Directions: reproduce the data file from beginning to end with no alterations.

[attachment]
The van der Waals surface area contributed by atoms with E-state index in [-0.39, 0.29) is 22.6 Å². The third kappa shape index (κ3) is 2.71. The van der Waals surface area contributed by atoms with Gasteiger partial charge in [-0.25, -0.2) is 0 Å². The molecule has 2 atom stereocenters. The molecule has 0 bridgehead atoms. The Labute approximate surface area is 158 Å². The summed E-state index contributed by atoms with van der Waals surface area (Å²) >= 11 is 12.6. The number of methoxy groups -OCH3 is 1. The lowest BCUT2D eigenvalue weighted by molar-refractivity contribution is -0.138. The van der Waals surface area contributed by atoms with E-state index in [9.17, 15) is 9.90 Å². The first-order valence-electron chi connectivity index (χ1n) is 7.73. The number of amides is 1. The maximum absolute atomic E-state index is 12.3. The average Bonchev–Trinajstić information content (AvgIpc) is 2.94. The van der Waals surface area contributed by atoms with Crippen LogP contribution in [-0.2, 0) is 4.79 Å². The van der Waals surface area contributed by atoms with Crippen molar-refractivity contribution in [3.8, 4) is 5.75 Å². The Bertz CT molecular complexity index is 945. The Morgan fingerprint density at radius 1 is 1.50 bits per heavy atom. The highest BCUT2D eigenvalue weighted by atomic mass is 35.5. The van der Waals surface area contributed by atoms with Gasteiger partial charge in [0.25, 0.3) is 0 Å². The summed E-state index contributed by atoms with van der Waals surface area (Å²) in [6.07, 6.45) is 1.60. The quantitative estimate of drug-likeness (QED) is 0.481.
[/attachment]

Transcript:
The van der Waals surface area contributed by atoms with E-state index in [-0.39, 0.29) is 22.6 Å². The third kappa shape index (κ3) is 2.71. The van der Waals surface area contributed by atoms with Gasteiger partial charge in [-0.25, -0.2) is 0 Å². The molecule has 2 atom stereocenters. The molecule has 0 bridgehead atoms. The Labute approximate surface area is 158 Å². The summed E-state index contributed by atoms with van der Waals surface area (Å²) >= 11 is 12.6. The number of methoxy groups -OCH3 is 1. The lowest BCUT2D eigenvalue weighted by molar-refractivity contribution is -0.138. The van der Waals surface area contributed by atoms with E-state index in [9.17, 15) is 9.90 Å². The first-order valence-electron chi connectivity index (χ1n) is 7.73. The number of amides is 1. The maximum absolute atomic E-state index is 12.3. The average Bonchev–Trinajstić information content (AvgIpc) is 2.94. The van der Waals surface area contributed by atoms with Crippen LogP contribution in [-0.2, 0) is 4.79 Å². The van der Waals surface area contributed by atoms with Crippen molar-refractivity contribution in [3.8, 4) is 5.75 Å². The Bertz CT molecular complexity index is 945. The Morgan fingerprint density at radius 1 is 1.50 bits per heavy atom. The highest BCUT2D eigenvalue weighted by atomic mass is 35.5. The van der Waals surface area contributed by atoms with Gasteiger partial charge in [0.25, 0.3) is 0 Å². The summed E-state index contributed by atoms with van der Waals surface area (Å²) in [6.07, 6.45) is 1.60. The quantitative estimate of drug-likeness (QED) is 0.481.